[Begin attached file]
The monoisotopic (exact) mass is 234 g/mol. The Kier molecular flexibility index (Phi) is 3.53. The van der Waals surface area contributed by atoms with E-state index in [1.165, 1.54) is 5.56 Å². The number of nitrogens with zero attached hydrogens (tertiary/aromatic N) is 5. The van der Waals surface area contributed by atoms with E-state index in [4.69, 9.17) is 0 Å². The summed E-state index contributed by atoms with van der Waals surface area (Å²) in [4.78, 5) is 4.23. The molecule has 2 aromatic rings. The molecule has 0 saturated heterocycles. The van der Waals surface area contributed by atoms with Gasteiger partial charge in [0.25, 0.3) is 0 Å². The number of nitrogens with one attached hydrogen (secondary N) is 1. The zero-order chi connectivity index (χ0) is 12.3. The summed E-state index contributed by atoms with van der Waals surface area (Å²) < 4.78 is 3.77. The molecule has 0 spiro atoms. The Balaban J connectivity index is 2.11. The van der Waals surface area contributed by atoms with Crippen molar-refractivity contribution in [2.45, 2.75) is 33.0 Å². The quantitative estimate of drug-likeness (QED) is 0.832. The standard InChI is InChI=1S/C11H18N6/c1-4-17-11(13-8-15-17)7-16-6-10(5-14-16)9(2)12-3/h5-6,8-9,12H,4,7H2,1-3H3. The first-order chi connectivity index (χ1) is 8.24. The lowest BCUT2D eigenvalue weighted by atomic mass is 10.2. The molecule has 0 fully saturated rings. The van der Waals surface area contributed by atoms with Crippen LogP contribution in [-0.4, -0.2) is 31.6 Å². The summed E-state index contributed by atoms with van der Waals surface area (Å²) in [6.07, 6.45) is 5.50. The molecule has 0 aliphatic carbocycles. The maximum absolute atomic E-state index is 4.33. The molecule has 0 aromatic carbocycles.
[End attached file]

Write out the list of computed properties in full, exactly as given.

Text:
The monoisotopic (exact) mass is 234 g/mol. The Kier molecular flexibility index (Phi) is 3.53. The van der Waals surface area contributed by atoms with E-state index in [1.165, 1.54) is 5.56 Å². The number of nitrogens with zero attached hydrogens (tertiary/aromatic N) is 5. The van der Waals surface area contributed by atoms with E-state index in [4.69, 9.17) is 0 Å². The summed E-state index contributed by atoms with van der Waals surface area (Å²) in [4.78, 5) is 4.23. The molecule has 2 aromatic rings. The molecule has 0 saturated heterocycles. The van der Waals surface area contributed by atoms with Gasteiger partial charge in [0.25, 0.3) is 0 Å². The number of nitrogens with one attached hydrogen (secondary N) is 1. The zero-order chi connectivity index (χ0) is 12.3. The summed E-state index contributed by atoms with van der Waals surface area (Å²) < 4.78 is 3.77. The molecule has 0 spiro atoms. The Balaban J connectivity index is 2.11. The van der Waals surface area contributed by atoms with Crippen molar-refractivity contribution in [2.45, 2.75) is 33.0 Å². The quantitative estimate of drug-likeness (QED) is 0.832. The standard InChI is InChI=1S/C11H18N6/c1-4-17-11(13-8-15-17)7-16-6-10(5-14-16)9(2)12-3/h5-6,8-9,12H,4,7H2,1-3H3. The first-order chi connectivity index (χ1) is 8.24. The lowest BCUT2D eigenvalue weighted by atomic mass is 10.2. The molecule has 0 fully saturated rings. The van der Waals surface area contributed by atoms with Crippen LogP contribution in [-0.4, -0.2) is 31.6 Å². The summed E-state index contributed by atoms with van der Waals surface area (Å²) in [6.07, 6.45) is 5.50. The molecule has 0 aliphatic carbocycles. The maximum absolute atomic E-state index is 4.33. The molecule has 0 aromatic carbocycles.